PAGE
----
Apr 16, 2017 | Comments 0
Time for some Mind games
Paul Castles dons winter hat and gloves for a catch-up with Icelanders Dynfari, whose latest album was released by Code666 Records, on April 14 2017
Thanks to the likes of Solstafir and Árstíðir Lífsins interest in the Icelandic underground music scene has seldom been higher. Well, here’s another name to add to the list, Dynfari. To be fair though these are no mere novices, this is their fourth album. But this could be the one in which they really begin to assert their command.
The Four Doors of the Mind is filled to the brim with melancholic moments, although overall things are a bit more abrasive than the sonic spider’s web cast by Solstafir. But although the tones are harsher and the edges not quite as smooth – such as on ‘1st Door Sleep’ – further exploration of this enterprising and uplifting album reveals that there’s a lot more to Dynfari than perhaps you initially suspect. Indeed, even the jagged edges on ‘1st Door Sleep’ eventually take on a slightly less antagonistic feeling as progier elements are allowed to surface and this powerful eight-minute track develops into a massive symphonic success story of iceberg proportions.
Although a quartet now, when originally formed Dynfari consisted of just Jóhann Örn (vocals, guitars) and Jón Emil (percussion). Hjálmar (bass) and Bragi (guitar) have now been added to the ranks, allowing the band to build on notable achievements to date whilst at the same time being able to craft even grander works.
‘Sorgarefni segi eg þér‘ is a magnificent track full of spiraling guitar work, that hangs halo like over the percussive throng that ebbs and flows with real vigour. Beautifully crafted and inspirationally written, this track has more lines then an old fashioned school detention session, and they are given the freedom to weave in and out of a broad soundscape where around every corner awaits a new twist or nuance to enjoy. ‘Sorgarefni segi eg þér’ would be your worst nightmare on the Spelling Bee Challenge but nestled within this powerful album it’s more than welcome, while the richness and depth of Örn’s voice is a joy.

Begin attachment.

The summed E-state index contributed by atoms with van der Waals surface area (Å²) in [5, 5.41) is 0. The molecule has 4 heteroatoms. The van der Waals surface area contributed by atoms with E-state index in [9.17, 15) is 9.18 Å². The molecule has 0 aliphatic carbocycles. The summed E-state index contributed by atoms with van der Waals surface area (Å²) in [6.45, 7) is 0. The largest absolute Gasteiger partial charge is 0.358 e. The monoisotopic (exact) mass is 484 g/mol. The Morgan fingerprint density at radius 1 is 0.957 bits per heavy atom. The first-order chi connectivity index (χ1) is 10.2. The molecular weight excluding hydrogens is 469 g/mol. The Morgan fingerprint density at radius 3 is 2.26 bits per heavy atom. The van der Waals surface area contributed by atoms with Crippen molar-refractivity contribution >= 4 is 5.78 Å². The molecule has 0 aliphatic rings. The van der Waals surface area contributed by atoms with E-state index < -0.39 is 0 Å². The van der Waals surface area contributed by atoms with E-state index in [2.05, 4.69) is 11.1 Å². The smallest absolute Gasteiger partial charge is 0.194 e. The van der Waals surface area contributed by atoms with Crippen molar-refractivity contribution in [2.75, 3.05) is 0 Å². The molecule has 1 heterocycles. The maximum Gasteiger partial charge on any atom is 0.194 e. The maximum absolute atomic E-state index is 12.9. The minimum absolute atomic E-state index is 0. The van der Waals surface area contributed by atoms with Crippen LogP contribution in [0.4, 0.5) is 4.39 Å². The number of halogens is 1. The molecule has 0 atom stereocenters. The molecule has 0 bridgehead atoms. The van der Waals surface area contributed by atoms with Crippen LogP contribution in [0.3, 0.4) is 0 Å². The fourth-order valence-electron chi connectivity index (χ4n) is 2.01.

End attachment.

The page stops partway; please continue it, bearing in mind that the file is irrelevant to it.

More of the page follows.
The next couple of tracks are only half the length but ‘2nd Door: Forgetting’ is another compelling composition. Ponderously paced although in no way dull or depressive, the guitars once more execute some inspired riffage that help build and then maintain the suspense like a PD James novel. ‘3rd Door: Madness’ is crafted in much the same way with the significant caveat that this time the words spoken are in English, again laid on top of a soft instrumental hum that bobs and weaves with occasional flurries of anger bursting forth like a recalcitrant foot stomping toddler.
The somnambulant ‘Sorg’ consists of a spartan cleanly picked guitar that lays down the most tender of grooves accompanied by some Icelandic mutterings which are of course wasted on me and no doubt on most of you too, with apologies to any Icelandic readers. At least on ‘3rd Door: Madness’ the purposeful prose is read in English. As the album title infers the subjects covered are those of insanity, reality and pain. But while plunging and exploring the depths to which we can all plunge it does so in a symphonic stupor in which agonized vocal cries overlap the spoken words almost as though inner demons are being repelled.
The album closes with ‘4Th Door. Death’ a monumental 14-minute finale in which the Icelanders use every drop of power and wisdom to craft a largely instrumental composition fit to lay at the feet of the Norse Gods. Hypnotic, rhythmic and compelling, there’s a thrusting energy that powers this song from start to finish.
The theme of the mind’s ability to cope with pain is the dominant theme running through this album, with Dynfari drawing inspiration in part from the theories of US fantasy writer Patrick Rothfuss. The other central figure in this demonstrative tablet of doom is early 20th century Icelandic existentialist poet Jóhann Sigurjónsson who spoke of the lamentations on human existence. Dynfari somehow amalgamate the ideas of these two men who lived a century apart. The result is captured in the album title and is reflected on the doors that open up our minds in tracks two, four, six and eight – the spiritual journeys of Sleep, Forgetting, Madness and Death.
Dynfari have managed to forge a union between these two literary wizards while still working with ancient instruments such as accordion, flute and bouzouki. Impressive artwork courtesy of the respected French artist Metaztasis, who has worked with black metal deities such as Watain and Behemoth, completes the jigsaw on The Four Doors of the Mind, an album that you’ll never tire of.
8 out of 10
- The Four Doors of the Mind
- 1st Door: Sleep
- Sorgarefni segi eg þér
- 2nd Door: Forgetting
- 3rd Door: Madness
- 4th Door: Death